Amendment to Kentucky SJR57
The following is the complete text of Amendment HFA18 to Senate (Kentucky) Joint Resolution 57. The amendment calls for the relocation of a monument of the Ten Commandments on its Frankfort, KY capitol grounds. A Federal District Judge ruled on July 25, ruled this action would violate of the First Amendment to the U.S. Constitution. (See: Ten Commandments - Kentucky Loses Again)
The resolution - SJR57 - requests the Kentucky Board of Education and Department of Education to encourage teachers and school administrators to post and teach from historic displays of original documents reflecting American history, which may include the Ten Commandments.
WHEREAS, the Framers of Kentucky's Constitution acknowledged Almighty God to be the source of the Commonwealth's public and private liberties in the following words:
"We, the people of the Commonwealth of Kentucky, grateful to Almighty God for the civil, political and religious liberties we enjoy, and invoking the continuance of these blessings, do ordain and establish this Constitution"; and
WHEREAS, in 1992, the Kentucky General Assembly recognized in the enactment of KRS 158.195 that there is nothing in the Kentucky Constitution or the First Amendment to the United States Constitution which requires the rewriting of American or Kentucky history or the suppression or censorship of those histories for any reason, particularly because of any religious references in historic documents; and
WHEREAS, many of the Ten Commandments have been codified in Kentucky's civil and criminal laws and similarly in the legal codes of the other forty-nine states; and
WHEREAS, America's colonial governments adopted the Ten Commandments not as an object of worship or an icon, but as the basis for their civil and criminal law, as illustrated on April 3, 1644, when the New Haven Colony Charter was adopted establishing that "[t]he judicial laws of God, as they were delivered by Moses be a rule to all the courts in this jurisdiction"; and
WHEREAS, William Blackstone, Esq., eminent British jurist, Professor of Law, and legal scholar whose writings shaped the thoughts of the men who wrote the Declaration of Independence and the other founding documents of the Republic which became the authority for much of our original American system of jurisprudence, stated in his "Commentaries on the Laws of England" published in 1765: "[u]pon these two foundations, the law of nature and the law of revelation [the Bible] depend all human laws"; and
WHEREAS, when signing the Declaration of Independence on August 2, 1776, Samuel Adams, the "Father of the Revolution," emphasized the Biblical presuppositions of that document:
"We have this day restored the Sovereign to whom all men ought to be obedient. He reigns in heaven and from the rising to the setting of the sun, let His kingdom come"; and
WHEREAS, on August 20, 1789, Congressman Fisher Ames from Massachusetts proposed the wording of the First Amendment which was adopted by the House of Representatives in the first session of the Congress of the United States; and his writings clearly demonstrate that the Framers never intended the First Amendment to be so interpreted as to require the removal of the Bible and the Ten Commandments from public school classrooms:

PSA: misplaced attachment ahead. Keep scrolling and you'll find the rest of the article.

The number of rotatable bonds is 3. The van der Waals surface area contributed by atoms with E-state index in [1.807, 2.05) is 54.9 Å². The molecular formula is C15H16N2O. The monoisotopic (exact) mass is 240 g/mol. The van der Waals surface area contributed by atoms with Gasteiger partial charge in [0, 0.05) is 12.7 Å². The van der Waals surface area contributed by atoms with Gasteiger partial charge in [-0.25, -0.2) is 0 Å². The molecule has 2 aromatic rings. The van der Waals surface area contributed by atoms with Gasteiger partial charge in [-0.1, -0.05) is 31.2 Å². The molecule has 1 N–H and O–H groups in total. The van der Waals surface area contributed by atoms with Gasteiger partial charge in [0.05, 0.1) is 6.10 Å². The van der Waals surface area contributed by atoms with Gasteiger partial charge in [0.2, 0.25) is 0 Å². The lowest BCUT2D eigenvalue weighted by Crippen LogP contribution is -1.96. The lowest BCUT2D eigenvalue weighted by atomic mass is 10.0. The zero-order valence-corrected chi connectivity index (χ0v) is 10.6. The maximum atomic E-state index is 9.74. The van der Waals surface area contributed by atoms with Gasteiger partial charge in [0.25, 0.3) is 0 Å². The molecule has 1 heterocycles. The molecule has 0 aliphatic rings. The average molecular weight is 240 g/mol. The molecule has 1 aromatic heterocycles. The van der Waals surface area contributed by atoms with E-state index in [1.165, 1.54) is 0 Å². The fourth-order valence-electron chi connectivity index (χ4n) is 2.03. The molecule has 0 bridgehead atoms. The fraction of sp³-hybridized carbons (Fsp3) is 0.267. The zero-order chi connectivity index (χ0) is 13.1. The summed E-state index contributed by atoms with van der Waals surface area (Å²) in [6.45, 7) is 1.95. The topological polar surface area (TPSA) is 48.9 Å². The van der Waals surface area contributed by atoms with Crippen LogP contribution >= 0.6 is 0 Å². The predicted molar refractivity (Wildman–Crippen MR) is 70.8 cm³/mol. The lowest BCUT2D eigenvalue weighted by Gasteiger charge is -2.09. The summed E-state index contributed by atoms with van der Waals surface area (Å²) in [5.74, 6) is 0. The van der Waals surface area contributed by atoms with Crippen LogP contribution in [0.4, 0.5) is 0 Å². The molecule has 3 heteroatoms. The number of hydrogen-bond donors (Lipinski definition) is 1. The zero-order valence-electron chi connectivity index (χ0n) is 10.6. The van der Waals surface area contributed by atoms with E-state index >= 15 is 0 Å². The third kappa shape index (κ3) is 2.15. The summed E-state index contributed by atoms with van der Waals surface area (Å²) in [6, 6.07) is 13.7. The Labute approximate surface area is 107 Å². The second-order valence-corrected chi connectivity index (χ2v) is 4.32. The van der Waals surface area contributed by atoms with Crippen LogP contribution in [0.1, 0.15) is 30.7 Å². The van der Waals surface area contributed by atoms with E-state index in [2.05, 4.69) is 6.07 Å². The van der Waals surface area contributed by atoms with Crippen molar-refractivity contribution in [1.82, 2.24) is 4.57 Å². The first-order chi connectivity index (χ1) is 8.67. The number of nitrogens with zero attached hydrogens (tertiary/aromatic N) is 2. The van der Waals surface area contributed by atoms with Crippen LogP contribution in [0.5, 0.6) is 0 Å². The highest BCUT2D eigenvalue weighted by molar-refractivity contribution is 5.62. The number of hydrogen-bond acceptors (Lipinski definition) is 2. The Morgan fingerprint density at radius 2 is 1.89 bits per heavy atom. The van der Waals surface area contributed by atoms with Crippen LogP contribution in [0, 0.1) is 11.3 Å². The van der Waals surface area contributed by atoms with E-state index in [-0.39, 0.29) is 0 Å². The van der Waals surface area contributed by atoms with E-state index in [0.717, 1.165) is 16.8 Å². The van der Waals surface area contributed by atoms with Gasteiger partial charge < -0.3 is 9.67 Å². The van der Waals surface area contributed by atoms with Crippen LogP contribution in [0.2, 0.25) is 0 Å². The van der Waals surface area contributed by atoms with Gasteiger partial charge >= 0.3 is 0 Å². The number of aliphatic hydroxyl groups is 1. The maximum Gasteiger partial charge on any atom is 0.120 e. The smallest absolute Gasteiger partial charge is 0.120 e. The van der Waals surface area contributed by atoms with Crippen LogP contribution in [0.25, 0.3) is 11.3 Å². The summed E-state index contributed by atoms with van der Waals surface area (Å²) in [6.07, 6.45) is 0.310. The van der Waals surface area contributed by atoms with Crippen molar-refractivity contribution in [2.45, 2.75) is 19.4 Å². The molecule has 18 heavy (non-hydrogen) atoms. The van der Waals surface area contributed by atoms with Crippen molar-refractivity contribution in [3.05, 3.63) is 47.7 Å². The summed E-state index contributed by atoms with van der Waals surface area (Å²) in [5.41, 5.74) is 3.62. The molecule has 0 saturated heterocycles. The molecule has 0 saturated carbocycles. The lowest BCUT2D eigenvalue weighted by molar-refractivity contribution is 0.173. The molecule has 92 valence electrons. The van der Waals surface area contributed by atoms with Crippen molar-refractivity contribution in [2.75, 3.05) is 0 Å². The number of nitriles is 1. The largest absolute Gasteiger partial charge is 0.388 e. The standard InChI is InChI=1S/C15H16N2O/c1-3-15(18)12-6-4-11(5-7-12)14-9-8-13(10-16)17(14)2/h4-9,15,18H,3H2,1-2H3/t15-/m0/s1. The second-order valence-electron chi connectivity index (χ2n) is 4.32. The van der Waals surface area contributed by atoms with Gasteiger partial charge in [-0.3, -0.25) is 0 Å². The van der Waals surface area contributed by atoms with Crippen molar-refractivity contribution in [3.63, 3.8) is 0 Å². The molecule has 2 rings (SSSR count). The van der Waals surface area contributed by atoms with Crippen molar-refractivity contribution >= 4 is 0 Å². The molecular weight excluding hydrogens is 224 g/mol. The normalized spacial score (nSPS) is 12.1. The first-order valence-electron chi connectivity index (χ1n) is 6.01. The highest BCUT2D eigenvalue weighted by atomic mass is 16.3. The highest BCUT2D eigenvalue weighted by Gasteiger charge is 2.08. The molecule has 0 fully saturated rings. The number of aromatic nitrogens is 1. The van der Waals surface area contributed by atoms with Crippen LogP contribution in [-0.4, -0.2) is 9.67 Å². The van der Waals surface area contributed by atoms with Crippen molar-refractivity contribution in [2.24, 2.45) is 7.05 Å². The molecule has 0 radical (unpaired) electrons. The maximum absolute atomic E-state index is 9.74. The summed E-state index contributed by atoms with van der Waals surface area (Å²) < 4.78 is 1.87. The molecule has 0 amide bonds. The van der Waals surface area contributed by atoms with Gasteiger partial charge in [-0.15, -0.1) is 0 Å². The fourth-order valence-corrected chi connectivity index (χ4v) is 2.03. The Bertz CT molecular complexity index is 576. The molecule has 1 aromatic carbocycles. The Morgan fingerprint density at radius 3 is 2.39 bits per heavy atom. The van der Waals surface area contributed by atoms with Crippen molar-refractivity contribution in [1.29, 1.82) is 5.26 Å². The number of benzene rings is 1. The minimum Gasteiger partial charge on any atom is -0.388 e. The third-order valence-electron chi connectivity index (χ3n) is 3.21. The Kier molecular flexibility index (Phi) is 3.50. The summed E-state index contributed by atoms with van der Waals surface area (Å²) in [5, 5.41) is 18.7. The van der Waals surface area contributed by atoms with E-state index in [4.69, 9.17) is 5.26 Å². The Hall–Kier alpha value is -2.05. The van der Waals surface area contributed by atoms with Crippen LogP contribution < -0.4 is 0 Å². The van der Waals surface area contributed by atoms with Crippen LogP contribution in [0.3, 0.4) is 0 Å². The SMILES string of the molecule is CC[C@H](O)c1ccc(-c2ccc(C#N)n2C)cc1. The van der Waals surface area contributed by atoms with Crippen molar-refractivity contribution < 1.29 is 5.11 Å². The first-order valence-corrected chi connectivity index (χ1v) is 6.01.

"Should not the Bible regain the place it once held as a schoolbook? Its morals are pure, its examples are captivating and noble. . . . In no Book is there so good English, so pure and so elegant, and by teaching all the same they will speak alike, and the Bible will justly remain the standard of language as well as of faith"; and
WHEREAS, in an article published in "Palladium" magazine on September 20, 1789, Congressman Ames further amplified his concern that American education should include familiarity with the Bible:
"We are spending less time in the classroom on the Bible which should be the principal text in our schools . . . The Bible states these great moral lessons better than any other manmade book"; and
WHEREAS, in his "Farewell Address" of September 19, 1796, President George Washington pointed out the connection between the faith of the Nation and its political prosperity when he declared:
"Of all the dispositions and habits which lead to political prosperity, religion and morality are indispensable supports. . . . Let us with caution indulge the supposition, that morality can be maintained without religion. Whatever may be conceded to the influence of refined education on minds of peculiar structure, reason and experience both forbid us to expect that National morality can prevail in exclusion of religious principle"; and
WHEREAS, Noah Webster, the author of dictionaries and America's first speller, grammar, and reader (the famed 1783 "Blue-Backed Speller"), articulated the mindset of the Framers who presupposed a Biblical basis for law:
"The moral principles and precepts contained in the Scriptures ought to form the basis for all our civil constitutions and laws. All the miseries and evils which men suffer from vice, crime, ambition, injustice, oppression, slavery and war proceed from their despising or neglecting the precepts contained in the Bible"; and
WHEREAS, acknowledging the Bible as an integral part of the fabric of our society, on September 11, 1777, the Continental Congress adopted a resolution to import 20,000 Bibles from Holland and Scotland, as the colonies were at war with England; and
WHEREAS, on May 29, 1845, the day before his death, President Andrew Jackson stated:
"My lamp of life is nearly out, and the last glimmer has come. I am ready to depart when called. The Bible is true. The principles and statutes of that Holy Book have been the rule of my life, and I have tried to conform to its spirit as nearly as possible. Upon that sacred volume I rest my hope for eternal salvation, through the merits and blood of our blessed Lord and Saviour, Jesus Christ"; and